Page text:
When the mind and body are at odds, there is no way to change the mind to match the body, but you can change the body to match the mind.
Reading these words from an open letter by a co-worker about her upcoming transition from male to female, I was floored and inspired.
For the last six years, I’ve worked in a warehouse in Northeast Ohio, a place dominated by straight, white men who do a remarkably good job keeping up the norms typically associated with blue collar jobs in the 1950s. Many support traditional families on a single income, and a surprising number of these guys are looking forward to comfortable retirements. Many of these norms, including traditional orientation to gender roles, exert unspoken pressure on everyone to conform. This is why, almost two years after escaping an abusive relationship, I still hadn’t been open at work about my divorce. But this letter, daring and open, changed me. And with her transition came a new name, Lillian Rose. I think of her as Lily in the lion’s den, and a role model.
Almost two years after Lillian Rose posted that letter, it’s clear she has changed our entire community, from high-level company policies down to the attitudes of co-workers. As one co-worker says, “I’m used to people in a bubble, and we’re all the same way. If we didn’t have this, we would be the same as we always were. It’s really amazing and special.”
But before such acceptance, Lillian was facing a world of frightening unknowns. Under current Ohio law, there are no protections against employment discrimination on the basis of sexual orientation or gender identity. Adding to the already high stakes, our company opted out of benefits required for transition in our healthcare plan, so Lillian had to get creative in her search for answers before coming out. She contacted the benefits department anonymously and, once she determined it was safe, worked with the company to update that policy to include coverage for at least one major component of transition: gender reassignment surgery. Most of the costs associated with transitioning still fall to Lillian and her partner, Megan, but having some support has helped.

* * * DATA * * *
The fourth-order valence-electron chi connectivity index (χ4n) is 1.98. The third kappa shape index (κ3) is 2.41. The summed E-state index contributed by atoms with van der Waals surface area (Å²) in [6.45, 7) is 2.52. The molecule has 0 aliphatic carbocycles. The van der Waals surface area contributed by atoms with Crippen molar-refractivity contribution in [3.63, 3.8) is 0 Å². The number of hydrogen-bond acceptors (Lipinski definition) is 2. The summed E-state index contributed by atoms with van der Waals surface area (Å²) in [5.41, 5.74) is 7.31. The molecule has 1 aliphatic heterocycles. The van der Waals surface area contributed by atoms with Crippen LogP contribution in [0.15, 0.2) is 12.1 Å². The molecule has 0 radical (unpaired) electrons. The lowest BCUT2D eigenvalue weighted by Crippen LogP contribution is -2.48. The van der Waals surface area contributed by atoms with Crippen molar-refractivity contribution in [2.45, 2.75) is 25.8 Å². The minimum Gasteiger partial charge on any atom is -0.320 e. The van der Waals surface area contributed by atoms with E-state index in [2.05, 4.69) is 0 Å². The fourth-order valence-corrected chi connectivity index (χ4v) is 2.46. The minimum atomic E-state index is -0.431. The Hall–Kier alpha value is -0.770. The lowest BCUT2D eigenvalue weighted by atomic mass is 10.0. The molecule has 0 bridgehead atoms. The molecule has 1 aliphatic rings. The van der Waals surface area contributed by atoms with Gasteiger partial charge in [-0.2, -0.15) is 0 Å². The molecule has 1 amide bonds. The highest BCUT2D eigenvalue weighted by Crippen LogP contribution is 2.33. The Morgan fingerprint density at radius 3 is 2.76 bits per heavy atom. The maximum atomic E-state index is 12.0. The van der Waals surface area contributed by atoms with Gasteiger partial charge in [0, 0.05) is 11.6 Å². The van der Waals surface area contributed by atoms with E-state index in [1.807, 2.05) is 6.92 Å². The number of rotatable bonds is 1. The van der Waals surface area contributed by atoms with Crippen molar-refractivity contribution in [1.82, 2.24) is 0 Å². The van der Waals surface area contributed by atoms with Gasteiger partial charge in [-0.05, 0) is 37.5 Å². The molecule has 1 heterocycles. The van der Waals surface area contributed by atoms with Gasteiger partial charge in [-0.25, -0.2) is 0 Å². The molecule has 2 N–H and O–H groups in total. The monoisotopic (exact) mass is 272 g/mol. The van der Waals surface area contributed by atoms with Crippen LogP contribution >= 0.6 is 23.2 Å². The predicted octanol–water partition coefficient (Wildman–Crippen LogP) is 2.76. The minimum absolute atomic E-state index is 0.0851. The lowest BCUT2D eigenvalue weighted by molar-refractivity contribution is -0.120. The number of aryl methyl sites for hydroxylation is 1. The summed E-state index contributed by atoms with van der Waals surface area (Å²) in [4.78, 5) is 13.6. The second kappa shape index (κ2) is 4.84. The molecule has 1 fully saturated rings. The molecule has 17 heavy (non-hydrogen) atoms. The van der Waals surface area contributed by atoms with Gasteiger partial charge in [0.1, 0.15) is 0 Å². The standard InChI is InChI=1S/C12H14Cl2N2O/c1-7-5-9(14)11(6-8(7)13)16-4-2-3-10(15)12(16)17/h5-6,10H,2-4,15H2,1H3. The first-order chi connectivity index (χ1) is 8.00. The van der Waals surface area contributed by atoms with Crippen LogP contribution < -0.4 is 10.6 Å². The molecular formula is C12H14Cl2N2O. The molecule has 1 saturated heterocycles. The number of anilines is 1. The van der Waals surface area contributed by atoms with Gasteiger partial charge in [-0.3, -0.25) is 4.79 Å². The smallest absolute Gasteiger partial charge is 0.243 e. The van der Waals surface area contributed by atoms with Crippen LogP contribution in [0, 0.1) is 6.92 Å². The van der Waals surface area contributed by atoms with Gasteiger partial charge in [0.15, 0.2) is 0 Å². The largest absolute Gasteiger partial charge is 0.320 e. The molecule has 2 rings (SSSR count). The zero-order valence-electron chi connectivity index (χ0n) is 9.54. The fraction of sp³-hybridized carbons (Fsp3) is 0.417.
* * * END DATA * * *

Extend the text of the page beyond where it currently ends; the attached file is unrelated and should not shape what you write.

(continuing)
“I was very pleased that the company supports the LGBTQ community,” explains a longtime staff person who is part of the small LGBTQ community at work.
Several LGBTQ folks noted they were surprised by the level of acceptance among the staff, though support is far from universal. One straight co-worker admits, “I still catch myself wondering if people can tell.” Another straight employee says lunch table comments resurface periodically, some snarky, most centered around the question of whether or not Lillian passes for a woman to new co-workers. Every straight person I interviewed says Lillian is the first trans person they have known during a transition, and all think it was courageous. “I just appreciate the fact that she did it,” one says.
For Lillian, though, it wasn’t an act of courage. It was a necessary step toward authentically living her life. On the first day she wore makeup, one really thoughtless comment was directed at her, and she continues to bear lingering sidelong glances. But overall, Lillian finds co-workers to be either openly supportive or quiet on the matter. The positive response may be due in part to how she worded the letter. In it, Lillian outlined what her co-workers could expect, and she also promised to answer questions so long as they were in a spirit of learning.
“We could never fault someone for not understanding,” she explains.
The day she posted her letter at work, Lillian also posted it on her social media accounts. She came out in all of her spheres at once. Some relationships are forever altered, and a few were lost.
She doesn’t consider herself brave or special. In fact, the things that worried her most had to do with potentially upsetting her relationship with her life partner, Megan.
Now recovering from her reassignment surgery, Lillian and Megan are stronger than ever and still keeping their focus on the important issues. Lillian cautions against letting her transition set any sort of norm: “No person’s experience is more legit than another’s.”
How Can I Help?
- Speak up! Ask whether your company’s healthcare policy covers gender reassignment surgery.
- Be an ally to your LGBTQ coworkers by learning and using their preferred pronouns, etc.
- Support the work of organizations such as Equality Ohio, GLAAD and WPATH.
- Attend Pride in the CLE on June 2 at Public Square.